Of all the legal cases that former President Donald Trump faces, what is happening in the state of Georgia forms the basis of the investigation into his attempts to change the election results. The Republican’s siege dragged on even longer after it became known that Rudolph Giuliani, who was his lawyer, is the defendant in a criminal case on charges of alleged involvement in the fraud attempt. This is the closest figure to Trump formally required in the process.
Giuliani was scheduled to appear before a special grand jury in an Atlanta court on Monday, after his attempts to avoid testifying last week were rejected by a state judge on the 9th. Giuliani justified his appearance by saying that two stents in early July and was unable to fly, to which Judge Robert S.I. McBurney replied, “You can come by train, bus, Uber or whatever.” Giuliani received a subpoena in May as grand jury hearings began. As his lawyers said later in the evening, he intends to testify this Wednesday.
The former New York mayor, who has spearheaded a push to keep Trump in office despite Joe Biden’s election victory, has in recent weeks become a central figure in an investigation launched by Fulton County District Attorney Fanny T. Willis that covers most of Atlanta. This summer, prosecutors questioned two of seven witnesses called before a grand jury about Giuliani’s statements in December 2020, when he spent hours spreading false theories about vote-rigging.
Of all those cited, Giuliani’s profile represents the biggest target due to his closeness to Trump and his public profile (his son Andrew was the Republican nominee in the New York gubernatorial primary). Also because, along the way, he turned from a witness into an object of investigation. In documents filed with the Georgia legislature in December 2020, the former mayor of New York claimed to have identified fraud involving two polling station employees. In support of his claims, Giuliani showed an edited video of Fulton County officials allegedly pulling suitcases of Democratic votes from under a table to continue the exchange. He also spread a hoax that the voting machines were rigged.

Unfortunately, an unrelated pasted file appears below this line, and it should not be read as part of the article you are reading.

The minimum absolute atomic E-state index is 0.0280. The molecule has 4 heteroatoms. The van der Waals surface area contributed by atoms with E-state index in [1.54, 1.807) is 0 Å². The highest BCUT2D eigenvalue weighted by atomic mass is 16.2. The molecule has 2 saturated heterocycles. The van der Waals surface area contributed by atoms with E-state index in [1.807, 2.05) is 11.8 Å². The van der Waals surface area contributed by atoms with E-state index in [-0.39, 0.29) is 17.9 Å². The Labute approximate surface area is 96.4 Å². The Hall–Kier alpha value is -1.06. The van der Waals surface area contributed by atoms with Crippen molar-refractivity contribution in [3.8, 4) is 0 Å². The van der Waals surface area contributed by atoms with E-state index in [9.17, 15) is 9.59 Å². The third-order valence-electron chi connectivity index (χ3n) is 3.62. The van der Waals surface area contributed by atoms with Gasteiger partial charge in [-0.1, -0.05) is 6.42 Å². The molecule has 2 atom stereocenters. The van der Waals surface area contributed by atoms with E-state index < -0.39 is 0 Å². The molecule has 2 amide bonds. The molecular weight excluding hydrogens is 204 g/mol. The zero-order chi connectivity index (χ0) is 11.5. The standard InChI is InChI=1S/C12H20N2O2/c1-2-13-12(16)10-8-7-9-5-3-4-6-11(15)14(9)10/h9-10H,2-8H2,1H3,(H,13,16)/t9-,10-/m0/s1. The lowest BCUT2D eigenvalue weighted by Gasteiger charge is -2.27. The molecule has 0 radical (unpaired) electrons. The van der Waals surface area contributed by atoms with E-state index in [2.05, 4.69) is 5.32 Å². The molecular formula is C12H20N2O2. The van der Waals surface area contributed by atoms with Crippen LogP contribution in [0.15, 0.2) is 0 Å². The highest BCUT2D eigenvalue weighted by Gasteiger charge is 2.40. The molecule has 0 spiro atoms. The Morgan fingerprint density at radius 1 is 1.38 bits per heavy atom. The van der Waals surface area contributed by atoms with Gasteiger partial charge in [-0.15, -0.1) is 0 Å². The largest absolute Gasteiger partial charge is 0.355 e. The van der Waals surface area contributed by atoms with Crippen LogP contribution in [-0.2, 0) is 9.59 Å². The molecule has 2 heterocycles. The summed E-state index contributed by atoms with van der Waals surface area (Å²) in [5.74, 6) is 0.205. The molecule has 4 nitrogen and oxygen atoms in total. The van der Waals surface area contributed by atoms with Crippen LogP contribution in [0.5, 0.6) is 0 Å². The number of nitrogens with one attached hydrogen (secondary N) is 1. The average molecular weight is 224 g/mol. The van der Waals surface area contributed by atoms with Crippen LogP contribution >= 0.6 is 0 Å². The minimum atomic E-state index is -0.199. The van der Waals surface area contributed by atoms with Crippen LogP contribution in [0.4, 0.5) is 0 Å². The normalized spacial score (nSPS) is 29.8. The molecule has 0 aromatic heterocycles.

This was stated to the newspaper today by his lawyer Robert Costello. New York Times that his representative would probably not testify under the confidentiality clause because of his client Trump. The lawyer warned that prosecutors would be very “disappointed” if they expected Giuliani to detail his conversations with the Republican.
Prosecutor Willis has already taken a statement from Georgia Secretary of State Brad Raffensperger, the main recipient of Trump’s calls to overturn the result, and Gov. Brian Kemp, who testified in late July. The acting president contacted both weeks after the election, urging them to get enough votes to turn the results in his favor. Gov. Kemp, who once refused to cheat to please his leader, won the Georgia primary against all odds, dealing a major blow to Trump, who encouraged a vicious campaign against him. Giuliani is the third heavyweight, and the other four witnesses are lawyers for the presidential team.
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The prosecution’s eighth witness, Senator Lindsay Graham, theoretically protected, tried to withdraw from the case, but his immunity did not convince a federal judge who on Monday referred him to a Georgia grand jury hearing in August. 23. Graham denies that he called Raffensperger a few weeks after the election, allegedly urging him to refuse mail-in ballots.
The special grand jury cannot bring charges or pass sentences, which is the task of prosecutors, but it can call witnesses on subpoena and order the delivery of documents related to the investigation.
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